Detective Chief Inspector Alan Brown, of the central cheque squad at New Scotland Yard, said that the use of photographs would be a major step in preventing the criminal use of cards. It would also reduce a crime bill running at pounds 400m a year - more than twice the high street clearing banks' estimate of the cost of fraud.
Det Ch Insp Brown said that the clearing banks had announced a 30 per cent increase - to nearly pounds 200m - in plastic card crime but police believed the true figure to be twice as high when fraud costs to retailers and building societies were included. Retailers bear the fraud costs of their own cards and of cheques above the normal pounds 50 bank guarantee limit.
In the pilot project by the Royal Bank of Scotland, there were no cases of fraud involving the 8,000 cards bearing the holder's photograph and Det Ch Insp Brown welcomed a similar move by the Trustee Savings Bank.
He was speaking at the launch of a Mori poll of more than 2,000 cardholders commissioned by Reader's Digest, which found that 65 per cent of cardholders believed banks and other card issuers were not doing enough to combat fraud. Nearly 70 per cent said that shop assistants were not thorough enough in checking customers' identities. However, the poll showed that cardholders were less willing to bear the costs of better security: 58 per cent would refuse to pay extra for thief-proof cards. Only a quarter said the extra security was worth an annual charge of pounds 2 or more.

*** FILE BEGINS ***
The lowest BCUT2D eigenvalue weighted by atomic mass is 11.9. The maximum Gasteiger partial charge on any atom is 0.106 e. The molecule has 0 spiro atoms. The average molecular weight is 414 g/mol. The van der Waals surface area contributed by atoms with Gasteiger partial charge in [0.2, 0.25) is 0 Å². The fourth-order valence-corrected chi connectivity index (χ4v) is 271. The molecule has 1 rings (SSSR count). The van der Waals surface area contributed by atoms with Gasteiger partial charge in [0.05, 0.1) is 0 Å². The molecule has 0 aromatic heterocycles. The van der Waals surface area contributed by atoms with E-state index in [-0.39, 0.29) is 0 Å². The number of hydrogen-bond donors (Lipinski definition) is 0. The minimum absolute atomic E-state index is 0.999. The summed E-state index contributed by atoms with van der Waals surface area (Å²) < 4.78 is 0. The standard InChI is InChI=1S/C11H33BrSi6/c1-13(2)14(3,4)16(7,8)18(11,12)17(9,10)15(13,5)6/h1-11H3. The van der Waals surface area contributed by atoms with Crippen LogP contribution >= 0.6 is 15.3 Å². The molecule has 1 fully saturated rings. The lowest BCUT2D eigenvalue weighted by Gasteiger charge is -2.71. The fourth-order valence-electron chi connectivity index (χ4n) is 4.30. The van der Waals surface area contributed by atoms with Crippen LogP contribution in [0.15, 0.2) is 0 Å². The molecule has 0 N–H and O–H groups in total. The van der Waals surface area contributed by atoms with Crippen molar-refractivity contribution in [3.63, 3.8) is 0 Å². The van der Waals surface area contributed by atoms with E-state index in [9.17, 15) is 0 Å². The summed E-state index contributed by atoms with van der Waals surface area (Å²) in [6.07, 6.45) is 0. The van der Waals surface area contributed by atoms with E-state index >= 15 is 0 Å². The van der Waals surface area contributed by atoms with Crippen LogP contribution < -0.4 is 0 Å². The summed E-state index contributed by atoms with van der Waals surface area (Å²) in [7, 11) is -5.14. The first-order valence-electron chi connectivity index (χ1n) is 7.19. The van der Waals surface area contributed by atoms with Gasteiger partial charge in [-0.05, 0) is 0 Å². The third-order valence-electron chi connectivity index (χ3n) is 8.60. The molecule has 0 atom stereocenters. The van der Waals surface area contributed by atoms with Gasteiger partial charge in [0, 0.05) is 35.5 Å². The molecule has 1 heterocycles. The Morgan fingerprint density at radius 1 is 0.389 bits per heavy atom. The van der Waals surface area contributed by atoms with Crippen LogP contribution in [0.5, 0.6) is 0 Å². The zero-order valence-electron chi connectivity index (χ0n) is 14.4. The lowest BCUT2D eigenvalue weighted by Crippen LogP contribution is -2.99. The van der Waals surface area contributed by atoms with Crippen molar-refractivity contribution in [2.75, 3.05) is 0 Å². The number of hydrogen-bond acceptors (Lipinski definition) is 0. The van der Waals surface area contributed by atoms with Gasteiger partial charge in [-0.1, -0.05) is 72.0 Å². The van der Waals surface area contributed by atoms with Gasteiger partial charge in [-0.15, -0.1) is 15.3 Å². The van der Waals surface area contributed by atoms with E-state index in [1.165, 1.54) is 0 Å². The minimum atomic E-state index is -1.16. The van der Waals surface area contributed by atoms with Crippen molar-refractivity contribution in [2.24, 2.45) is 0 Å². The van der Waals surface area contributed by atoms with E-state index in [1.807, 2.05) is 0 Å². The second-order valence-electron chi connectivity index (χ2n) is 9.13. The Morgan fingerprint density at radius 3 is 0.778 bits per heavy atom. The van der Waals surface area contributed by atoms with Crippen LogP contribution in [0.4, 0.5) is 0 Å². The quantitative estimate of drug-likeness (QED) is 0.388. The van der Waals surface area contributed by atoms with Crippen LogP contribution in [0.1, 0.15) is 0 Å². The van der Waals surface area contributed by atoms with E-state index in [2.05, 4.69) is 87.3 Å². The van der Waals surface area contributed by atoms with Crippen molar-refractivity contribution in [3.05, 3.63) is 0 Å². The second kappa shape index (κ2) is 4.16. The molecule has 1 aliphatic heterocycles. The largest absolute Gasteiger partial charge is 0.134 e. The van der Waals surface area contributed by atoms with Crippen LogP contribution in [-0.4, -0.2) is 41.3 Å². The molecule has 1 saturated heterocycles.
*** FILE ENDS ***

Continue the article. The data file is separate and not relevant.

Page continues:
A third of those polled also admitted to undermining security by writing down Personal Identification Numbers (PIN), with one in 20 keeping the number with their card - particularly among those aged under 25.
The survey, being published in next month's Reader's Digest, found that 28 per cent of card theft was through burglaries and 22 per cent by pickpockets. Another quarter of the cards were stolen after they had been mislaid.
Stolen charge cards which have no credit limits, such as American Express, fetch up to pounds 200. The black-market value of credit and debit cards such as Switch and Connect is up to pounds 150 and cheque books backed by guarantee cards are worth pounds 3 to pounds 10 a cheque.
Det Ch Insp Brown said that the stolen cards were sold by thieves to clearing houses, which sold them at a profit to fraudsters - a criminal network with proven links to drugs and pornography.
The survey also found that over a quarter of credit-card holders had two or more cards, and one in seven felt they had more cards than they needed.
Commentary, page 19Reuse content